This queen is a work of art, her dad is kinda famous and we think she’s a legit unicorn: meet Canadian icon Wendy Warhol! We talk starting in drag, snatching titles and how to slay the social media game!
Dragadventures: You recently turned one year old. Congratulations! Can you tell us about your start in drag?
Wendy Warhol: Thank you! I actually started doing drag 2.5 years ago, but as Wendy, it’s been a year. It all started in 2016. At that time, I used to have a blog about Montreal and I covered the Montreal FRINGE Festival. That year, a drag house, the House of Laureen, had a show during the festival and I wrote an article about it. They invited me to see their show saying they would put me in drag for fun! I didn’t know back then that women could be drag queens so I was really excited. They put me in drag and I had lots of fun that night. For the following months, I was going to their monthly show at Cafe Cleopatra in Montreal dressed as a queen. I wasn’t performing, I was going there more like the club kid you can see in that kind of events. But because I didn’t know any other female drag queens, I started to feel like a poser.
This is when I decided to try being a drag king and I did that for about a year. This is how I actually started connecting with the queens of the gay village of Montreal. I entered a pan-Canadian drag contest and reached the semi-finale with my drag king persona and started to have lots of bookings after that. But while I was having some success, I wasn’t really enjoying being a king. The community had also shown me that being a female drag queen was not only possible but also accepted (with some minor exceptions). So after reaching out for advice from some queens I know and respect, I decided to change to go back to what I started with. I officially started doing drag as Wendy on October 14th, 2017.
DA: Most memorable moments of your first year? Would you change anything if you could go back?
WW: Oh my God, so many awesome things happened in my first year! I feel very blessed for all the opportunities I have received in such a short time. I would say performing during the Illusion show at Pride Montreal was quite a high. I had the chance to be part of several numbers of that show that was held in a park where about 8,000 people attended. Being on stage and seeing countless people cheering was quite something!
DA: How has drag impacted your personal life? Does Wendy influence your off-drag persona?
WW: Wendy came into my life when I was having a really bad time. My personal life was spiraling down and drag really was a way for me to express myself in a positive way. Now that my life is back on track, Wendy still has a big impact as she is quite bubbly, fun and positive while my off-drag persona tends to be more on the dark side. She teaches me to look at the bright side and to never give up.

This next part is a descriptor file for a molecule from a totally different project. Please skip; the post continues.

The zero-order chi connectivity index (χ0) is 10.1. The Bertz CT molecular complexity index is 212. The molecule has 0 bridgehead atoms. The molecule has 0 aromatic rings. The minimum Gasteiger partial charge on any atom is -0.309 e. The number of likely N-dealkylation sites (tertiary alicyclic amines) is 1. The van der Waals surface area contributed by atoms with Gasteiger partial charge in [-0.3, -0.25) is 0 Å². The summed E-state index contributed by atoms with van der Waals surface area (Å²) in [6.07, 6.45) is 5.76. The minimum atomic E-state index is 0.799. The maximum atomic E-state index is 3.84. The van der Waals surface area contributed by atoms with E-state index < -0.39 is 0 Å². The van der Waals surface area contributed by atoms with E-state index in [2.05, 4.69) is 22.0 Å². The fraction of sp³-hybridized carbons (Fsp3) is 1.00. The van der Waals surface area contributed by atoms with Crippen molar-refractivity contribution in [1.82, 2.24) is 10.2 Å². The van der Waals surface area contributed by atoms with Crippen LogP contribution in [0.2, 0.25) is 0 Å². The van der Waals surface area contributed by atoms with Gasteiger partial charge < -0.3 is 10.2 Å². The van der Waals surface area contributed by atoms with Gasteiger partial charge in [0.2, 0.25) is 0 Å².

DA: We live in crazy times, especially when we look at the political landscape of the world. What role plays the art of drag in the resistance?
WW: First of, just by being a woman doing drag is a resistance. Of course, as time flies, we get more and more accepted but they are still some issues we need to fix. Not every venue will book us because we’re not men doing drag. Lots of corporate events will do the same. Some people still think that being a drag queen only means being a man dressed up as a woman. This is only one side of drag. There are so many forms of drag nowadays but some only see it the old-fashioned way. I found it really sad to read, a few months back in The Guardian, RuPaul saying that being a drag was a big f*ck you to patriarchy while at the same time saying that RPDR should remain a boy’s club. The biggest f*ck you to patriarchy would be to embrace our presence fully and not just saying we’re good for underground clubs.
DA: You’re a woman doing drag. What would you tell people and especially women wanting to get into doing drag but may be hesitating because of the fear of being judged? What’s your take on the “women doing drag are just stealing the jobs of men” – drama?
WW: I would say to go for it. No matter what you will do, you will be judged anyway. Men doing drag are judged too, only differently. People shouldn’t be afraid to do what they really want because of the fear of being judged. You don’t want to think later in life “I should have tried”.
WW: My biggest fangirl moment was not only when I met lots of RPDR queens but what I call being the Adore Delano Gate. It all happened at Drag Superstars during Montreal Pride. I had gotten a VIP ticket to meet the RPDR queens who were invited to perform that night. When I met Adore Delano, she looked at me and said “Omg, have we met before?” and I was like “No” but she was like “I feel like I’ve met you before” and she hugged me really hard (I know she hugs all of her fans, but still) and then my drag fairy, Phoenix, with whom I had gone to the Meet and Greet took a picture of Adore and I. When I posted it on my account, she added me and she shared the picture on her account saying “This beauty” and my own account just exploded with new fans. But not only that, on the night of Drag Superstars, after her performance, my friend Sam who works for Pride Montreal saw her walking around backstage shirtless saying she had nothing to wear.